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A fun, cheap project for your loved one! Trust me, if she loves baths, she will love this!

Step 1: Measurements

For this item to work properly, it must be custom fit to your bathtub. So grab your tape, pencil and paper. Now sit in your bathtub and determine where the widest point is and where a comfortable/minimal intrusive spot would be for this caddy. Act like your grabbing a glass of wine or a beer in my case and determine if it is a comfortable reach, while out of the way of accidentally knocking it over.

Step 2: Lumber, Hardware & Tools

Since you have your measurements, add 2". This will be the length of the board you need. For width, I got away with about 2', so I imagine it will work for you as well! Thickness: 3/4"

Lumber: An oak or cedar board would work for this application (mine is red oak). Or any species of wood that can stand up to water well.

Hardware:

1" and 1 3/4"wood screws
A finish of your choice (stain, oil)
And a lacquer of your choice (I chose clear satin)

Tools:

Circular saw or table saw(table saw would be best choice)

Orbital sander with up to 220 grit paper

A sheet of sandpaper over 220

Clamps

Drill and some drill bits




Step 3: Cutting and Staining

1. Rip your board down to size. I squared all mine to 3/4". Take your time here. Use a push stick (pic#2) and a feather board if you have them.

2. Cross cut your rips to final length.
It is best if you can have a stop block here. Measure once and cut all! I'm setting up just that on my crosscut sled in picture #3.

3. Sand,sand and more sanding.

4. Take all your pieces you are going to use and apply your stain or oil of choice. It's easier to do so now before its assembled.

5. After your stain is done, you could go so far as to apply your finish coats as well. It's important to have a good seal on this project, you really want to hit every surface area with your finish/sealer.




Step 4: Assembly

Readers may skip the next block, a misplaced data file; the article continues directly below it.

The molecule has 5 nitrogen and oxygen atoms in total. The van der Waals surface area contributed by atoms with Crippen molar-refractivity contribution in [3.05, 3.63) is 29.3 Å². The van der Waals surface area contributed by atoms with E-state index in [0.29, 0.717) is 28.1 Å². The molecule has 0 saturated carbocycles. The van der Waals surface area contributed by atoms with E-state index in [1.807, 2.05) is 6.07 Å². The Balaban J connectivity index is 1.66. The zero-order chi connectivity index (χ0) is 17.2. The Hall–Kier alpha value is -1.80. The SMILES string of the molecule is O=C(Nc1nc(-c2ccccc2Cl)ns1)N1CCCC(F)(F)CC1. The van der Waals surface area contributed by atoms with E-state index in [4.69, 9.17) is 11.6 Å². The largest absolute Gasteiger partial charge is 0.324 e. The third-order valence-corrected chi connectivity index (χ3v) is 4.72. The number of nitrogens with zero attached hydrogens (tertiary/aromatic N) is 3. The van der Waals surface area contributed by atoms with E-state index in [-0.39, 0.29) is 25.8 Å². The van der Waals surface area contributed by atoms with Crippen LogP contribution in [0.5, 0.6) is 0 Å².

Here is somewhat a tricky part.

Materials:

Drill/bits
1" screws
Clamps
A spacer block to the thickness of your choosing.

* You could use wood glue/Brad nails, and it would work extremely well (before you apply finish). I didn't because I did not have those tools at the time I built this.

Anyways, assemble your pieces now. If you are using the screw technique, you will want to follow these steps.

1. start with end sections, then build middle, then attach all.

2. Align one side of your cross beams to your side stiles, clamp your spacer block and cross beam in place.

3. Predrill a pilot hole and a space for your screw head (underside of your length stiles). Once predrilled, then screw the cross beam into place.

4. Repeat until everything is finished.

5. Now fill over your screw heads with wood putty. Apply finish over to seal.
Note: I didn't complete this step and I have no rusting or warp. My lady uses this piece quite often too.





Step 5: Congratulations!

You're done! Congratulations on your build. Now, grab a drink and test it out. Or give it to her now or Valentines Day. Your choice, but nonetheless; I hope you enjoy!
<p>I winged the dimensions and used larch wood (I had it on hand). Panels came out too short, but I passed the entire thing through the band saw on each side to even the sides. Panels are under half height if the ones in the instructable. Doesn't seem to have adverse effects of any kind. Very stable.</p>
I love how it looks with the thinner panels. Great idea with your band saw fix too. Good job and thanks for posting a picture of your build!

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